3. "This article is about a twenty percent cut. If accurate, that is a much bigger cut than most services are taking under the sequester. I have "zilch" to say about "more and more defense costs" being paid while "everyone else" has to take cutbacks because that isn't happening."

Having once worked for a government paycheck (although not for many years), I can tell you that some government employees yelp at ANYTHING that smells like they might not get last year's fat allotment. Seems to me that Mr. Morris is a part of that group. And not for a minute am I buying his 20% figure either.

4."No one is trying to enforce 'silence.'..."

Then I guess I get to use my own examples rather than the ones you'd prefer.

"...But it's no more legitimate to point to the most extreme examples of criminal defendants (child molesters and Bernie Madoff) as your exemplars..."

Madoff and molesters are anything BUT the most extreme examples. My own former office has done murder cases, Zacarias Moussaoui, and John Walker Lindh (the "American Taliban"), among numerous others. Don't worry, when I want to use "the most extreme examples," it can get a great deal worse than merely child molesters. (On the other hand, I see no good reason to let the defense bar pull off the absurd pretense that federal defendants are just a bunch of kids out smoking a joint or two, speaking of the "most extreme examples").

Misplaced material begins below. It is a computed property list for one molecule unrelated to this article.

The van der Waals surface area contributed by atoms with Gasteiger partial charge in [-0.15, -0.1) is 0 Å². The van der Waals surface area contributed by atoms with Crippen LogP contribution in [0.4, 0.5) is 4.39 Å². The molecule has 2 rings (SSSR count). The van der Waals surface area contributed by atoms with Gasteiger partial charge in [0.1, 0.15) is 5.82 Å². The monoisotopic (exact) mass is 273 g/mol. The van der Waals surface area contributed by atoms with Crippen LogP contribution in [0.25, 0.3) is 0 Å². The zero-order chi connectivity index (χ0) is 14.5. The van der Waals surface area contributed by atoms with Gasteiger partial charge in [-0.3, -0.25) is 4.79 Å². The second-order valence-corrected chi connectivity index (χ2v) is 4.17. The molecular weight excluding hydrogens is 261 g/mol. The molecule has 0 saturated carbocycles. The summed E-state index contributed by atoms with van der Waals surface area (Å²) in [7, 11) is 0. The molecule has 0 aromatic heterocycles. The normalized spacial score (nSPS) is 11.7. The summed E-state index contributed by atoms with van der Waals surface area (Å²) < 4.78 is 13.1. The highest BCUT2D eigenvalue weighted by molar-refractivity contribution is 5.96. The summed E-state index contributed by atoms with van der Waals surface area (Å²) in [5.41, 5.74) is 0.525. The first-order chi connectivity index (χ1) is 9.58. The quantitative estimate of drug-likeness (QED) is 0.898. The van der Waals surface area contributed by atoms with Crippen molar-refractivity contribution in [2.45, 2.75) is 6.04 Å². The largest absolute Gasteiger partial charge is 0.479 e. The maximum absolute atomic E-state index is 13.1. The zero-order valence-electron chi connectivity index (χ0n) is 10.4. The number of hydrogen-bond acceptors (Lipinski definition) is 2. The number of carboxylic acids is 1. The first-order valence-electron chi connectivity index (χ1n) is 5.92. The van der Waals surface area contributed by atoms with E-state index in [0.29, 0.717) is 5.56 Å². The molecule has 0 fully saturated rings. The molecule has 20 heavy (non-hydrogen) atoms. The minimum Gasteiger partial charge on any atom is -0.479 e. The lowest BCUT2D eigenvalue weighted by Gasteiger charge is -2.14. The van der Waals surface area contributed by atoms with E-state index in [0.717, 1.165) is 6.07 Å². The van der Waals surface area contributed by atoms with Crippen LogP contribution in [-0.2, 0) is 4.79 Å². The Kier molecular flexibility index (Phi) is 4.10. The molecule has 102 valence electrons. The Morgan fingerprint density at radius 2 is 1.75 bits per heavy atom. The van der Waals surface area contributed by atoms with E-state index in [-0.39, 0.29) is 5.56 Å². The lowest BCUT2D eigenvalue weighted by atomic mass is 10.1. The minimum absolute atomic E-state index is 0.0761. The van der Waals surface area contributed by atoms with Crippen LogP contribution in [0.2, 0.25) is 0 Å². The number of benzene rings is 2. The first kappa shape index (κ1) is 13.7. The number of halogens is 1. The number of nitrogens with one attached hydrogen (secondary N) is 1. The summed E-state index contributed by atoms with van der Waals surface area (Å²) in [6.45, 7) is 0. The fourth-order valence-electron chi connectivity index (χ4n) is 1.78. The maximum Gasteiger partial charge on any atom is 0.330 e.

"...than it would be for someone to point to Mike Nifong and Ken Anderson as the quintessential prosecutors."

I have been robust in my condemnation of liberal fascist hoodlums, whether defense lawyers or prosecutors. I would have indicted Nifong for obstruction and sent him away for everything I could get. (Over the anguished cries of some defense lawyer who'd be pleading that he'd just been munching too many Twinkies).